This week, I had an honest to god gaming light bulb moment.
I was messing around with Magic Realm’s digital version, Realmspeak, for the 3rd time in a couple years. And it finally clicked. I can now safely Magic Realm is the most creative game I’ve ever played and maybe the best. There is not a single idea in it that is not original. That is why the game is so hard to grasp---because Hamblen approached every single question of design in the game unencumbered by other people's ideas about fantasy and honestly in some ways about boardgames period. I have no idea how he did it and it is absolutely shocking to see a game that plays the way it does with no real reference to other games. It does things no other fantasy design has done since. I’ve only just cracked the surface as I’m just beginning to experiment with the magic in this game. I have played only solitaire, though at times with multiple characters. So here is a short list of jaw dropping things that Magic Realm does with a very playable (though impossibly tricky) system once mastered.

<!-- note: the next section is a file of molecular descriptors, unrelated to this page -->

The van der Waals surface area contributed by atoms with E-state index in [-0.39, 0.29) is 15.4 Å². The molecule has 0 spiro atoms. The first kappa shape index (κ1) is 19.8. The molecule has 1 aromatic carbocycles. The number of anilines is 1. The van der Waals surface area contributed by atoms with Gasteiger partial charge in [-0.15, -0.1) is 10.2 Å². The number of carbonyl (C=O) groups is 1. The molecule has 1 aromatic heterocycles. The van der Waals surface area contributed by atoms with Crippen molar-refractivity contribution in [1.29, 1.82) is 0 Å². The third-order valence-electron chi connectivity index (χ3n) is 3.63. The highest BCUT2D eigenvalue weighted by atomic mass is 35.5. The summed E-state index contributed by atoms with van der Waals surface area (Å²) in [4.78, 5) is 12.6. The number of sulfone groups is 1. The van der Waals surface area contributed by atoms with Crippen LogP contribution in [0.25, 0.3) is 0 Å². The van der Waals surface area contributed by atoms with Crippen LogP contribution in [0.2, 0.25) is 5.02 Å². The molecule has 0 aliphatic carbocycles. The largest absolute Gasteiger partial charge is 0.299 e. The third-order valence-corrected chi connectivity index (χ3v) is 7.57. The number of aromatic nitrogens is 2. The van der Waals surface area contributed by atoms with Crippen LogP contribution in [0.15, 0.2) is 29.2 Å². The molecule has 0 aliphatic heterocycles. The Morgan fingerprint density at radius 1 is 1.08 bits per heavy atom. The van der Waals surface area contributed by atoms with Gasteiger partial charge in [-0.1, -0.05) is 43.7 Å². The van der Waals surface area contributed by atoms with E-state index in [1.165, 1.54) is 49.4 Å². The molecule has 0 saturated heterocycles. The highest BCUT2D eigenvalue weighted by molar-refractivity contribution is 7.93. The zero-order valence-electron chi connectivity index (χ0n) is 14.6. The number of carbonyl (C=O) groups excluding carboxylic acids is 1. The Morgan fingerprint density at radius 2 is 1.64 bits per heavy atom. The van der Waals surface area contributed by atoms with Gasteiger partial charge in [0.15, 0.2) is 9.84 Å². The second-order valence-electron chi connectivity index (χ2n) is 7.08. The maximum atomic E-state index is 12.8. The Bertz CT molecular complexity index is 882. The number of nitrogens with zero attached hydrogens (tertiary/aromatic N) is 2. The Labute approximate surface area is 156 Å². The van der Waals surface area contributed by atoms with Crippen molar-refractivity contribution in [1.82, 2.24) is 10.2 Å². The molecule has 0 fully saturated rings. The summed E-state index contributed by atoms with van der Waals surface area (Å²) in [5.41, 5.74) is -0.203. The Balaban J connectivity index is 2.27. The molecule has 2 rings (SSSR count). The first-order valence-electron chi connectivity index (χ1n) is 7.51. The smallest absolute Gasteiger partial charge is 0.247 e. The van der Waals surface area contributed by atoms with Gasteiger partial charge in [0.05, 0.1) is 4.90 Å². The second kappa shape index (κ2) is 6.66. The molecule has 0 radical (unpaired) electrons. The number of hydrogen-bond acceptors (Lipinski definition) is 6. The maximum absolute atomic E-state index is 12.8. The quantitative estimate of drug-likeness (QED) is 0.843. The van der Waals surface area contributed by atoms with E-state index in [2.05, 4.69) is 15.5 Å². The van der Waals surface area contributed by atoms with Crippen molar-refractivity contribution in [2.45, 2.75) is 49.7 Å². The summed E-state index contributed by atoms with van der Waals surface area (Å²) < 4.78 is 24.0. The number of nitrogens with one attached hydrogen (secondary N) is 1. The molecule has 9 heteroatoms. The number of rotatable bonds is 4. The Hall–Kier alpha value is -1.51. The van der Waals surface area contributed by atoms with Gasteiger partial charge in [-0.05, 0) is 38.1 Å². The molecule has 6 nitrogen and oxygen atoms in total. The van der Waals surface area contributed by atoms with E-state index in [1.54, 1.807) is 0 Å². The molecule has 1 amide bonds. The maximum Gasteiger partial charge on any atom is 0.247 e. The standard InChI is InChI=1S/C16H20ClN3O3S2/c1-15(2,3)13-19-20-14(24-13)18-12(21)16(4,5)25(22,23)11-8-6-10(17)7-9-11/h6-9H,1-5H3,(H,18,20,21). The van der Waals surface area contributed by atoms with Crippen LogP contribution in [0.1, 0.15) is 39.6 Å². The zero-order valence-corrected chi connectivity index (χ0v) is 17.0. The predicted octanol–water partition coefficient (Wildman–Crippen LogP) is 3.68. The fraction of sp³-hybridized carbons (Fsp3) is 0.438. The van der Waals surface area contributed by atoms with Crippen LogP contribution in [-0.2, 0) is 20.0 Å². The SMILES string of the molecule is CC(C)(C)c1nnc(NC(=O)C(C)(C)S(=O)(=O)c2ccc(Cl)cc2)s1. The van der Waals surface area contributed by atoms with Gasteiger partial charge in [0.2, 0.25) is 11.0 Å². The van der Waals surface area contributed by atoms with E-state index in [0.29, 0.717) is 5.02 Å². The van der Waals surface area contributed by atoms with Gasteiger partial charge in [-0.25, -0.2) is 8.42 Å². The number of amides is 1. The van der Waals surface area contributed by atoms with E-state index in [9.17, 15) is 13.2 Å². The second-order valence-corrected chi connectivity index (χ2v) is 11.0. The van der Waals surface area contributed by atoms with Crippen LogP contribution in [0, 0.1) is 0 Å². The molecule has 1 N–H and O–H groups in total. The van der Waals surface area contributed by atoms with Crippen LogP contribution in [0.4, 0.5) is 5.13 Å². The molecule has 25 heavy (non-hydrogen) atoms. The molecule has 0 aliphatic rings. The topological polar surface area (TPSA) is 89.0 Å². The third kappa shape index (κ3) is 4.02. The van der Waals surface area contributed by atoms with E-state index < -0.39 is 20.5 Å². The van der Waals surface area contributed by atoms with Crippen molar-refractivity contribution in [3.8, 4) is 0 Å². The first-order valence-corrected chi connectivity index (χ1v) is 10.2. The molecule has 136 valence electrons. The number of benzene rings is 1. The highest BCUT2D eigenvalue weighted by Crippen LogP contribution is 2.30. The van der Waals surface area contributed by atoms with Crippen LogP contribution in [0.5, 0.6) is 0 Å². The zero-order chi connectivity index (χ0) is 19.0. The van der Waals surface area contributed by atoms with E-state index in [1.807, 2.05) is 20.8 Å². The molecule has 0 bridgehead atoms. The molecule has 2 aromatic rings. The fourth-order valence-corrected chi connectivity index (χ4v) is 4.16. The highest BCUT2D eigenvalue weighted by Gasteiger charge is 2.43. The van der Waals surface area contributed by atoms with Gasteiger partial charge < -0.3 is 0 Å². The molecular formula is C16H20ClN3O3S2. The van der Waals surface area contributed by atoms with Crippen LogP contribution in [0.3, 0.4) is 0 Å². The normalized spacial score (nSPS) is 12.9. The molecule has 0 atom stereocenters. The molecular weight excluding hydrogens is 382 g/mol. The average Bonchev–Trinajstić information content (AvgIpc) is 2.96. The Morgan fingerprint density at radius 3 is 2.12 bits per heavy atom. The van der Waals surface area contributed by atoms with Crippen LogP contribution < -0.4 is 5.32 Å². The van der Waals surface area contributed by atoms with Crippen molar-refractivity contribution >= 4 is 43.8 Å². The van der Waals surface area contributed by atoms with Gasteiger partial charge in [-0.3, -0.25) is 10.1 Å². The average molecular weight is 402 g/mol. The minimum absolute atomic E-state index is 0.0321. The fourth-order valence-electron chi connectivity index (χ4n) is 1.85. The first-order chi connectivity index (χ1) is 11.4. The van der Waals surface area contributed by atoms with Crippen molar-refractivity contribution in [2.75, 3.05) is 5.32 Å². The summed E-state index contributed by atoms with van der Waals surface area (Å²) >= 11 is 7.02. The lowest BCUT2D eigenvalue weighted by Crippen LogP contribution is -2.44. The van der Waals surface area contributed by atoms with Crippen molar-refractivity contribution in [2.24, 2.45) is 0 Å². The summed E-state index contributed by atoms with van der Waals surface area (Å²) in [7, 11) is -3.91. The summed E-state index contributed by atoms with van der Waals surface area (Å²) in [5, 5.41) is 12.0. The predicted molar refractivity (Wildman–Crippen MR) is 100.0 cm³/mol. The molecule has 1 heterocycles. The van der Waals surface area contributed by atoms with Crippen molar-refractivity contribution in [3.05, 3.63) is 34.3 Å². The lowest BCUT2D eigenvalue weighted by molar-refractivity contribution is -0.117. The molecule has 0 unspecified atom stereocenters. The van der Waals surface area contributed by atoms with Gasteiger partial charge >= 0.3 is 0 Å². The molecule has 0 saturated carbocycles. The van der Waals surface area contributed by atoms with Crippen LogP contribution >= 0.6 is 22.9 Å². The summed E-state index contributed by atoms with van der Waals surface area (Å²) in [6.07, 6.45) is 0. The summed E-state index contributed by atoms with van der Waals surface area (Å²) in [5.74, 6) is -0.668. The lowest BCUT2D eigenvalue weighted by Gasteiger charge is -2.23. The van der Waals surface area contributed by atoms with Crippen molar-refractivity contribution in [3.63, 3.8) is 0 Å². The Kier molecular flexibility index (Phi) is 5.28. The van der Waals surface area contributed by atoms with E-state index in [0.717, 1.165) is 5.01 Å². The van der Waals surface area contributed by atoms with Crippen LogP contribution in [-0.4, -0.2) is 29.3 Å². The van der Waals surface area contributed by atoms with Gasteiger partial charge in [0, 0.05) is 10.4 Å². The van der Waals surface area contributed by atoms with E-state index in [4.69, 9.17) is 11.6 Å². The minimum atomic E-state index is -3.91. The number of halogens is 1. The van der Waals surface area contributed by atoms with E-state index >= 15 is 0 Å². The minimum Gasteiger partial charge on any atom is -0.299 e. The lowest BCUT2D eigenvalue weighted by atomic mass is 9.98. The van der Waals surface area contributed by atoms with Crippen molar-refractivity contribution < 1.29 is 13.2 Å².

1) Each game is drastically different
Some games you might run into the raiding Bashkars or the Guard around a campfire. Some games you might find the shrine, or you might find the keys to the vault and then open it. Some games you might have to escort a group of NPCs to the Chapel. Some games you'll run into the Octopus in his pool. Some games you'll draw a mighty magic item and dominate, other times you might simply sell of low value items for gold.
2) Characters are utterly different
It is amazing that the same system can hold so many different types of characters and make them completely different. I have *never* seen a game with this kind of character differentiation, all handled for the most part through a simple system of chit distribution. The Swordsman isn’t a mini-Knight. You have to truly think differently to play the Swordsman. He can’t do many of the things the White Knight can do and others he has to do differently. Even similar characters play very differently---the Berserker and White Knight do the same sorts of things but do them subtly differently. The White Knight wears armor and gets tired far more easily while the Berserker has to rely on his special “Berserk” chit instead of armor.